How often will I receive a property tax bill?

    In New York City, bills are mailed four weeks before they are due, either semi-annually or quarterly, depending on the assessed value of your property. Taxes for properties worth more than $250,000 are due January 1 and July 1; properties worth less than $250,000 have tax due dates of January 1, April 1, July 1, and October 1. You can also view your property tax bill online about a month before your taxes are due. For the rest of New York State, most taxpayers receive two property tax bills per year.

    What’s the process for filing an appeal?

    In New York State, appeals are referred to as grievances. Grievances are filed with the assessor or the board of assessment review in your city or town. Companies with New York City properties typically contact the New York City Tax Commission to file a grievance. If your property is located in a village that assesses property, you’ll have to file two grievances, one for the village and one for the town.

    Even if you have filed a grievance, payment of property tax bills is still required while the grievance process is underway. You can read more about grievance procedures here.

    Key Dates


    July 1 (previous year) - Valuation Date

    July 1 of the previous year is the Valuation Date for most communities.*

    Assessments are based on the property's value as of the Valuation Date.

    March 1 - Taxable Status Date

    March 1 is the Taxable Status Date for most communities.*

    Assessments are based on the property's condition and ownership as of the Taxable Status Date.

    This is also the due date for exemption applications.

    May 1 - Tentative Roll Date

    May 1 is the Tentative Roll Date for most communities.*

    Assessment increase notices must be mailed within 10 days of the Tentative Roll Date.

    Fourth Tuesday in May - Grievance Day

    The fourth Tuesday in May is Grievance Day for most communities.*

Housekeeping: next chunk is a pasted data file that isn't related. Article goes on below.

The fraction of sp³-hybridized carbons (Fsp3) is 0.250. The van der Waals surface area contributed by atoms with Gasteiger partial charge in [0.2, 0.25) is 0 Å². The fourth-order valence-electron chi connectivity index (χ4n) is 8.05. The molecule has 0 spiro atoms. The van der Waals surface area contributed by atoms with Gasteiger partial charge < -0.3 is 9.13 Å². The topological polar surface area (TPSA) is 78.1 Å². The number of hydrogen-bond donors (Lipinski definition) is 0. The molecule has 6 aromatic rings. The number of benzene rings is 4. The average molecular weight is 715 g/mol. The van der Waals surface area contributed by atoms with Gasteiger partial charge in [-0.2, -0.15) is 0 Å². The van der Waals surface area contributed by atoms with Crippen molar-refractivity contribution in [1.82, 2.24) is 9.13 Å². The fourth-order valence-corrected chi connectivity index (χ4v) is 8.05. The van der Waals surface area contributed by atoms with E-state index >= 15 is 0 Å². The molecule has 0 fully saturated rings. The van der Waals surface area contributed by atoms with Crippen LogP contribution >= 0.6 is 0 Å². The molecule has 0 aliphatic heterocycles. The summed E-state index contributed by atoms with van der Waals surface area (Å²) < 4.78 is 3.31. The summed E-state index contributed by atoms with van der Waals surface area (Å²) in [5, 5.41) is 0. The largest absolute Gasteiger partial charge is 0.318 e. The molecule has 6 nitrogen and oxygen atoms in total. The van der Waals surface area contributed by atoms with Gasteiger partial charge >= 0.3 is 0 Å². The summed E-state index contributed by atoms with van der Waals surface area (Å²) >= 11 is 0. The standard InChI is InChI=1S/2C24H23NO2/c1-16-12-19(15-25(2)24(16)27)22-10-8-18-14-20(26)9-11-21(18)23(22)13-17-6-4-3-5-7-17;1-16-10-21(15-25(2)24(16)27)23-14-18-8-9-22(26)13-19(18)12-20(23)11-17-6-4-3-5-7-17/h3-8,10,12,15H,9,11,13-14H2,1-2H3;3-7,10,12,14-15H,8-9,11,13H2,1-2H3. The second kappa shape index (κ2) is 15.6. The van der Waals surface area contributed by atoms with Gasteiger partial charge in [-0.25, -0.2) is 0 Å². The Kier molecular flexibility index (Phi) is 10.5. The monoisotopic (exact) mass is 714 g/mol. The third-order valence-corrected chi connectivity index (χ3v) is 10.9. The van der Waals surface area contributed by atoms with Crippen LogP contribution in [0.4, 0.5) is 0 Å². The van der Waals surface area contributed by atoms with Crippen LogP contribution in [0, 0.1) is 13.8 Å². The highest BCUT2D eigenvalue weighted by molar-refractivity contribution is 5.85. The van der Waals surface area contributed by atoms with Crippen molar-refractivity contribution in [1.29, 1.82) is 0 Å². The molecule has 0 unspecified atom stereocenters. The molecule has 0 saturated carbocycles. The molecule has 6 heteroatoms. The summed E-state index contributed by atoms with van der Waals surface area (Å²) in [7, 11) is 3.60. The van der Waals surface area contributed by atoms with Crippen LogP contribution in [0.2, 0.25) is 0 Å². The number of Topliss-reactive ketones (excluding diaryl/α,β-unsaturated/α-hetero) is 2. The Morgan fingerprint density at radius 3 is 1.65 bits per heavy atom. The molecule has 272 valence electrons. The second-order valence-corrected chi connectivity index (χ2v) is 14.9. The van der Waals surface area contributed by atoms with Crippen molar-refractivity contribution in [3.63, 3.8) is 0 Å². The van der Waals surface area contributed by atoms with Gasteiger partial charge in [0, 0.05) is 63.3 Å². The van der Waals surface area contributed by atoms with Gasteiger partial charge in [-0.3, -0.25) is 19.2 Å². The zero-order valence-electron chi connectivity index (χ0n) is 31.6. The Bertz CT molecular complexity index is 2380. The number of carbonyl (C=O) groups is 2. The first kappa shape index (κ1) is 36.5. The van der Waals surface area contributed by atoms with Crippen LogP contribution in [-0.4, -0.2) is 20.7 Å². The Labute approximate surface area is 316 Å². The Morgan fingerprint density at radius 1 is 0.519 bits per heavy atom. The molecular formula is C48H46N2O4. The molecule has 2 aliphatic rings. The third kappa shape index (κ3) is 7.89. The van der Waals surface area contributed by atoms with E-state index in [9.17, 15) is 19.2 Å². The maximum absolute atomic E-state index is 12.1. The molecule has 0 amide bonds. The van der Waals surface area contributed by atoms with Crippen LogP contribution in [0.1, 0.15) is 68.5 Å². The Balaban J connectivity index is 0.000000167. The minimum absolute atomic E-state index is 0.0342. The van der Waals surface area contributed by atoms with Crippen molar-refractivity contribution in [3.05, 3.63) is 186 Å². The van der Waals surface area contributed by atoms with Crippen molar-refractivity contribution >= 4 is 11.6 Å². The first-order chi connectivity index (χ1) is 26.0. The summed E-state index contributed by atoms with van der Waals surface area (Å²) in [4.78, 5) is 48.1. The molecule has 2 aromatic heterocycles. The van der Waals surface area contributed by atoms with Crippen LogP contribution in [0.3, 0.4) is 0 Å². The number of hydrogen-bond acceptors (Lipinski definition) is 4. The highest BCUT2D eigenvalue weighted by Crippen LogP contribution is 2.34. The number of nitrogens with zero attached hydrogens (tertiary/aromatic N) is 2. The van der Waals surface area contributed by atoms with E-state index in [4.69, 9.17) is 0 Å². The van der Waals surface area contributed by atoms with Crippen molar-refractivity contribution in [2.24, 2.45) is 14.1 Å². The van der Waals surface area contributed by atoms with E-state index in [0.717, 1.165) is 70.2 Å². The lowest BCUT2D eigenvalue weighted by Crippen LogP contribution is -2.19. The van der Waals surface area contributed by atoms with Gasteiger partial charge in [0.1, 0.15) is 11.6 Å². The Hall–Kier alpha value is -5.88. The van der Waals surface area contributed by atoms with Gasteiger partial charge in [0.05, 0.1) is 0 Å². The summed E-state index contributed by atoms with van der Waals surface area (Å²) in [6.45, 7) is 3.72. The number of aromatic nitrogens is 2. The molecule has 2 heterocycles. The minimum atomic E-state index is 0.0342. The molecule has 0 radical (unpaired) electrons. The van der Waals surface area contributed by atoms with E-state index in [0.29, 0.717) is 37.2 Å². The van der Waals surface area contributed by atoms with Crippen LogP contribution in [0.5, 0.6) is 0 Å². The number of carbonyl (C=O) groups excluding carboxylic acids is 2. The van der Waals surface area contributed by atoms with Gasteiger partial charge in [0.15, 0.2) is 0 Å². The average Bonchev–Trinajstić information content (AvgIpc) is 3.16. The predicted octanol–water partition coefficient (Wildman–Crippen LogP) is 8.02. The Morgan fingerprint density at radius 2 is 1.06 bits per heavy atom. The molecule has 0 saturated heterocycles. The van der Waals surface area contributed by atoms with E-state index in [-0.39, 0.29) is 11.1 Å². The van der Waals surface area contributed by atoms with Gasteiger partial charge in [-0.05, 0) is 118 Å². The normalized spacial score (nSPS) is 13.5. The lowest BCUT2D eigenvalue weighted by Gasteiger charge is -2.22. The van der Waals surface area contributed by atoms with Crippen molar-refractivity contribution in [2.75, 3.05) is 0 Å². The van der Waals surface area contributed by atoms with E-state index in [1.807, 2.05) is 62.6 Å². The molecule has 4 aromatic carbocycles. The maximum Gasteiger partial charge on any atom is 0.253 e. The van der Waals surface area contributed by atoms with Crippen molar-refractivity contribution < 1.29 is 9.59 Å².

If you plan to contest your valuation, your grievance application must be filed by Grievance Day.

    July 1 - Final Roll Date

    July 1 is the Final Roll Date for most communities.*

    If your assessment grievance was not successful, you can apply for judicial review of your assessment within 30 days of the Final Roll Date.

    September 1 - School bills

    School bills are mailed in early September for most communities.*

    January 1 (following year) - Municipal and County bills

    Municipal and county property tax bills are mailed in early January for most communities.*

    *Dates may vary in some communities. You should confirm the date with your assessor's office.

    Municipal contact information can be found on the New York State Department of Taxation and Finance website.

    Are you looking for a better way to manage your multi-state property tax assessments?

    If you’re paying business property tax in New York State in addition to other states, you need a tool to help you manage it all more efficiently. TotalPropertyTax (TPT) software removes many of the manual burdens associated with the tax cycle, like data entry and information verification. As a result, tax teams that use it are better able to comply with tax requirements and have more time to strategize about lowering their tax bills. Schedule a free demo of TPT today to see how it can help your own team start working smarter.

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    Topics: New York property tax